Yachts are likely to benefit from mPower MEO satellites long before LEO mega-constellations, with the satellites predicted to be fully operational by Q4 2022/Q1 2023. Yachts utilising MEO satellites will require a minimum of 2 VSAT antennas to maintain continuous connectivity, as the antennas follow various satellite beams simultaneously. As a viable and improved alternative to the current GEO satellites dominating the market, this is an area we’re keeping a close eye on.

Maritime Communications GEO, MEO, LEO satellites diagram

3. Inmarsat Fleet Xpress – a complete maritime communication solution

As discussed above satellite communications are evolving due to increased demand for high-speed broadband via satellites. As a provider, Inmarsat are unique in that they own and manage the whole network from end to end, and they operate in both L-band and Ka-bands, providing vessels with a complete solution. Yachts require a minimum of 2 antennas, one for VSAT and one for L-band backup.

We are seeing an increase in yachts travelling to more remote destinations, which is prompting demand for reliable connectivity in previously underserviced areas. Inmarsat have announced plans to launch 2 new HEO (Highly Elliptical Orbit) satellites orbiting in a N-S orbit, providing high speed polar coverage (faster than direct competitor Iridium Certus) and therefore a true global Ka solution.

Inmarsat HEO Satellites

Source: Inmarsat

In December 2021 the company successfully launched the first of its hybrid L and Ka-bands satellites, the I-6 F1, the first of seven that are planned for launch by 2024. For maritime customers this will mean increased high-speed broadband capacity for those using Inmarsat Fleet Xpress.

This finally brings us to discuss ‘ORCHESTRA’, a unique, global network that Inmarsat claim will ‘redefine connectivity at scale’. As with several of its competitors, Inmarsat have shared their plans to deploy targeted LEO satellites, which will integrate with the existing GEO networks and terrestrial 5G. Although initial deployment is not expected until late 2022, on completion it may be delivering the fastest average speeds and lowest latency of any existing network.

As you can see, there is plenty going on at Inmarsat, so watch this space.

4. Increase in demand for streaming

Since the introduction of platforms such as Netflix, consumer viewing habits have continued to evolve, moving away from traditional TV programming to the now widely adopted streaming platforms. This has implications on the communication requirements of your yacht, with a number of owners moving away from a traditional TVRO, and instead investing in VSAT, 4G and 5G infrastructure to facilitate high-speed streaming whilst offshore.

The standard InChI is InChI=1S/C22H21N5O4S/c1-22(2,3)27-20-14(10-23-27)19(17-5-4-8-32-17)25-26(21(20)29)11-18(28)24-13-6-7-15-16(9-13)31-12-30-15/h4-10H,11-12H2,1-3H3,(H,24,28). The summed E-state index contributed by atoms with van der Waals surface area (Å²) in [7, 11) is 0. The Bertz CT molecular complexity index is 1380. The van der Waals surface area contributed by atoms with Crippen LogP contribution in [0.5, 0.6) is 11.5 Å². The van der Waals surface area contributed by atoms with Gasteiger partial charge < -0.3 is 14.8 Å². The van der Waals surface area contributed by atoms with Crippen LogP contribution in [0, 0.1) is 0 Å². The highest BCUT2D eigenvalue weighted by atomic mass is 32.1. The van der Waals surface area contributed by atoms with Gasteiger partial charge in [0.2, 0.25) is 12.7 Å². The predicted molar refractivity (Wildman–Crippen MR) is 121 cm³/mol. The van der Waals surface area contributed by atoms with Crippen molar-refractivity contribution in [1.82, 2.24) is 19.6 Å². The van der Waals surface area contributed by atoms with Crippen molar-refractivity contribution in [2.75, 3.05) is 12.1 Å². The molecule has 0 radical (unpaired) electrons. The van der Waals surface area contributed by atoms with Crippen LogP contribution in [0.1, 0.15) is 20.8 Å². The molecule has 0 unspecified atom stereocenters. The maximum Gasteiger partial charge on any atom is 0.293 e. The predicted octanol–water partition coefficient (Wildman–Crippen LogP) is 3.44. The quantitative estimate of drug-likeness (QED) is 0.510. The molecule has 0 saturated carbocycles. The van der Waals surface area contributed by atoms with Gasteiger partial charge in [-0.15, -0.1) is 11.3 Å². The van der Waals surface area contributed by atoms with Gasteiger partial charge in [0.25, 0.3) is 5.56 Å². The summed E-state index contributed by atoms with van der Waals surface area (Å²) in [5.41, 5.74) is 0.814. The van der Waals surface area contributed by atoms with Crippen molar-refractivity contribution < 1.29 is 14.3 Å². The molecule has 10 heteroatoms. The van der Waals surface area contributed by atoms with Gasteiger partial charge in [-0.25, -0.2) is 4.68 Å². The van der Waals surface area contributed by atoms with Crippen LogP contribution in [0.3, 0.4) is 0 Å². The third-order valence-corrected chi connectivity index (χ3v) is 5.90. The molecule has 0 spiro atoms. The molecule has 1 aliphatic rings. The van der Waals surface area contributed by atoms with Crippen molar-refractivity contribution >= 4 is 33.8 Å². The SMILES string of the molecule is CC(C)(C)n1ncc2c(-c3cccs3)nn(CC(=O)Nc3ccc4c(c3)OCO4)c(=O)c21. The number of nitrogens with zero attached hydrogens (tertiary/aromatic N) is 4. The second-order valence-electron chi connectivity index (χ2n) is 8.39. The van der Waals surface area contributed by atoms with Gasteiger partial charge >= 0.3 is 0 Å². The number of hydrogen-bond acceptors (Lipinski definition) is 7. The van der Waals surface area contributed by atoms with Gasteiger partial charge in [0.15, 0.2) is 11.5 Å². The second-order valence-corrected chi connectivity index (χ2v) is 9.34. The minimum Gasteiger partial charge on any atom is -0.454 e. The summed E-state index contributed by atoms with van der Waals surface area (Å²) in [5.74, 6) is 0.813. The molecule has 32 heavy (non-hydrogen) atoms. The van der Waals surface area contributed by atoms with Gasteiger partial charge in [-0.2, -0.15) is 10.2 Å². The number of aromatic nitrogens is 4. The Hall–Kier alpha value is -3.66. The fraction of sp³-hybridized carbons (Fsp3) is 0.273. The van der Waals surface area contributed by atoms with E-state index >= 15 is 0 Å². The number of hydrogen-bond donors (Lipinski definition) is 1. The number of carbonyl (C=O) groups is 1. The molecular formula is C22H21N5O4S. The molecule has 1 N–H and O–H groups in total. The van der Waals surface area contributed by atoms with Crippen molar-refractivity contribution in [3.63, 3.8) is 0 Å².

Netflix alone requires 3GB data per hour and a minimum bandwidth of 5 Mbps, and this of course increases for each user. If you have a yacht on a charter with 10 guests, and half want to stream shows at the same time, significant data and bandwidth are required. To prepare for these circumstances we recommend choosing a flexible provider which allows you to increase your VSAT and 4G data during charter, along with utilising Kerio bandwidth management to ensure the bandwidth is allocated correctly to the various devices onboard.

TVRO’s are unlikely to become obsolete anytime soon, but as data speeds increase at sea, and airtime becomes more affordable, the demand for TVRO’s will begin to decline.

5. Cybersecurity and maritime communications

The introduction of the IMO’s cybersecurity guidelines in January 2021 has prompted the industry to assess the safety of networks on board and place a greater importance on the security of private data held and shared electronically. Since the pandemic began, cyberattacks on the maritime industry have increased by 400%. This coinciding with the increased innovation and digitalisation within the sector has left yachts more vulnerable to cyberattacks than ever before. As hackers use increasingly sophisticated methods, an attack has the potential to at best cause disturbance to your services, at worst, result in danger to life.

IT and communications systems on superyachts are often complex, so it’s key to know all the assets you have onboard to identify which are high risk. Questions owners and captains should ask themselves are, ‘do the crew have cybersecurity training?’, ‘Is our software up to date’, ‘Are our systems being maintained’. The IMO’s guidelines require all superyachts to have cybersecurity mitigation built into their safety Management System to become compliant.

To support our clients in this evolving landscape, we offer a comprehensive cybersecurity risk assessment, evaluating any network vulnerabilities and providing the information and tools necessary to mitigate the identified risks. Learn more about our cybersecurity services and how we can help you ensure you’re compliant with the IMO guidelines by contacting